Before And After

Thank you George Walker Bush. Thank you, Anthony Charles Lynton Blair.

For making your sins our sins, thank you.

Below is the narrative that accompanies this short video:

“The women of Iraq have disappeared. Five years after the US-led invasion of Iraq, women’s secular freedoms – once the envy of women across the Middle East – have been snatched away because militant Islam is rising across the country. Across Iraq, a bloody and relentless oppression of women has taken hold. Many women had their heads shaved for refusing to wear a scarf or have been stoned in the street for wearing make-up. Others have been kidnapped and murdered for crimes that are being labelled simply as “inappropriate behaviour”. The insurrection against the fragile and barely functioning state has left the country prey to extremists whose notion of freedom does not extend to women. In Basra, where Mehdi Army retains a stranglehold, women insist the situation is at its worst. Here they are forced to live behind closed doors only to emerge, concealed behind scarves, hidden behind husbands and fathers. Even wearing a pair of trousers is considered an act of defiance, punishable by death. One Basra woman, known only as Dr Kefaya, was working in the women and children’s hospital unit at the city university when she started receiving threats from extremists. She defied them. Then, one day a man walked into the building and murdered her.

Behind the wave of insurgent attacks, the violence against women who dare to challenge the Islamic orthodoxy is growing. Fatwas banning women from driving or being seen out alone are regularly issued. Infiltrated by militia, the police are unwilling or unable to crack down on the fundamentalists. Ms Alebadi said: “After the fall of the regime, the religious extremist parties came out on to the streets and threatened women. Although the extremists are in the minority, they control powerful positions, so they control Basra.” To venture on the streets today without a male relative is to risk attack, humiliation or kidnap. A journalist, Shatta Kareem, said: “I was driving my car one day when someone just crashed into me and drove me off the road. If a woman is seen driving these days it is considered a violation of men’s rights.””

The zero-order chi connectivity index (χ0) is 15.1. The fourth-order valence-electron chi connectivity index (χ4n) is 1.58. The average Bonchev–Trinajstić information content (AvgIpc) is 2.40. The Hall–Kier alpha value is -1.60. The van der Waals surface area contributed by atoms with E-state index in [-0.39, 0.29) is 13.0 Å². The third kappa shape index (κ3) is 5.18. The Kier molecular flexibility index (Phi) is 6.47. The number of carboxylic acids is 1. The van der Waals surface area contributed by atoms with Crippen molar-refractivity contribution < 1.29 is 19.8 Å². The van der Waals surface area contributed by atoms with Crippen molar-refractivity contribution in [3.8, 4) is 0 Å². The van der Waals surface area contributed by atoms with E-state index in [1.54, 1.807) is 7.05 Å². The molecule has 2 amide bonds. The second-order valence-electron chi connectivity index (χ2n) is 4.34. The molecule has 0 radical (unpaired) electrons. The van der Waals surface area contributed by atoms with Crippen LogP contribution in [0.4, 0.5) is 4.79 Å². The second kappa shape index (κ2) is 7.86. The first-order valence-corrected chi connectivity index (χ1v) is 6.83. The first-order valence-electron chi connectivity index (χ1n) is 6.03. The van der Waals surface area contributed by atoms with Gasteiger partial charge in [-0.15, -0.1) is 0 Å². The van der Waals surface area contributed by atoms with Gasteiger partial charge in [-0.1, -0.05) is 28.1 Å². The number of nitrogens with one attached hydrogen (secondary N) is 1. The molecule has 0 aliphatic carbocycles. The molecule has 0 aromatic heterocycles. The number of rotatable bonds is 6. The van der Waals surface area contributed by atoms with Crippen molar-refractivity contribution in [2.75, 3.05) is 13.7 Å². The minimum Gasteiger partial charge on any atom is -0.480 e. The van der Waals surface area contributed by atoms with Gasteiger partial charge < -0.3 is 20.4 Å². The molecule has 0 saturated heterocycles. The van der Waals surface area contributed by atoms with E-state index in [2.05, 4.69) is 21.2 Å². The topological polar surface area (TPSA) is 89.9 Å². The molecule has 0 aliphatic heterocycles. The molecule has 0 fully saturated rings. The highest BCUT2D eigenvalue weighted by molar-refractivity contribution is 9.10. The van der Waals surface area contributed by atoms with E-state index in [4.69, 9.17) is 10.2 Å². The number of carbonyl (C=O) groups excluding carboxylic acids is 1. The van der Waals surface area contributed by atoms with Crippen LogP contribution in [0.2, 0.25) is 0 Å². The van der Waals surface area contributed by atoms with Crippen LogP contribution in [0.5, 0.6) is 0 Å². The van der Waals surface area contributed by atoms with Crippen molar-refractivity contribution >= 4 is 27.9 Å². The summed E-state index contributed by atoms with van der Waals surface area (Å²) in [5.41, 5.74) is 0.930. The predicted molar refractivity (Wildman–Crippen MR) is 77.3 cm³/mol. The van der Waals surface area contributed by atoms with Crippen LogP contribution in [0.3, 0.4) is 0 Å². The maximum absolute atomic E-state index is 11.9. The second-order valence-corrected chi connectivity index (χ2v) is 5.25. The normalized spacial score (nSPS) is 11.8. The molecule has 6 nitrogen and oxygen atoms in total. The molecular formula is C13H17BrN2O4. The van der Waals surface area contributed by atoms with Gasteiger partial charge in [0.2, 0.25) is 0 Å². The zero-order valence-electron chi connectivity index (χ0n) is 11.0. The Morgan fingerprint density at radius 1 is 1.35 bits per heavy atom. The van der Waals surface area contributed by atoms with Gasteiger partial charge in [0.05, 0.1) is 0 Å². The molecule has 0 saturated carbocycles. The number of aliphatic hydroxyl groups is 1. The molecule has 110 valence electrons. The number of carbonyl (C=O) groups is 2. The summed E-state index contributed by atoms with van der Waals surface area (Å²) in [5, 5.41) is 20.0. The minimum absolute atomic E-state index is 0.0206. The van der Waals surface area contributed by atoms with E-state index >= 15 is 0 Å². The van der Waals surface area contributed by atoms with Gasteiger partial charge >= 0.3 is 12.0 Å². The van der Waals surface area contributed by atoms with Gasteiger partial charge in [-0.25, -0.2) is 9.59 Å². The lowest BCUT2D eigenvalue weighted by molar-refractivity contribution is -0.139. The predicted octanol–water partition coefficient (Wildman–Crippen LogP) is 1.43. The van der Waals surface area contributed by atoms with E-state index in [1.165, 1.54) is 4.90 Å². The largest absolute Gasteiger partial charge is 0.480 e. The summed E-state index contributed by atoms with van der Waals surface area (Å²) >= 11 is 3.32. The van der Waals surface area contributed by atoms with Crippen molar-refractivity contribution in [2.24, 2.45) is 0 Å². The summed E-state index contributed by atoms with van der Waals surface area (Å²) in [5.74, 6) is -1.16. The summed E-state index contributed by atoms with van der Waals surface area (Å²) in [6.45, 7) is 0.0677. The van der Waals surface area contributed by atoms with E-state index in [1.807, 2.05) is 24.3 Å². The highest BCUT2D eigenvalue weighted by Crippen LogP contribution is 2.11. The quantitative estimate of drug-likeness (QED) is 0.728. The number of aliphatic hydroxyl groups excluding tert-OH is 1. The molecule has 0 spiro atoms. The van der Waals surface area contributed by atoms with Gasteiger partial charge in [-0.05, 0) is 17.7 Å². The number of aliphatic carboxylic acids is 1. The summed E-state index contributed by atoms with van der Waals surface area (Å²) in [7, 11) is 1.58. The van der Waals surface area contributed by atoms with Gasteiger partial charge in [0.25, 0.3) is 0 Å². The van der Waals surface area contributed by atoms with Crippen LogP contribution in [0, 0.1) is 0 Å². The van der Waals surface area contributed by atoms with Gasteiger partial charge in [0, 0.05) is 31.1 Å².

Filed under:

One Reply to “Before And After”

  1. I remember one of the main reasons we invaded Afghanistan was the suppression of women. Like everything else in that neck of the woods, we just make things worse.

Comments are closed.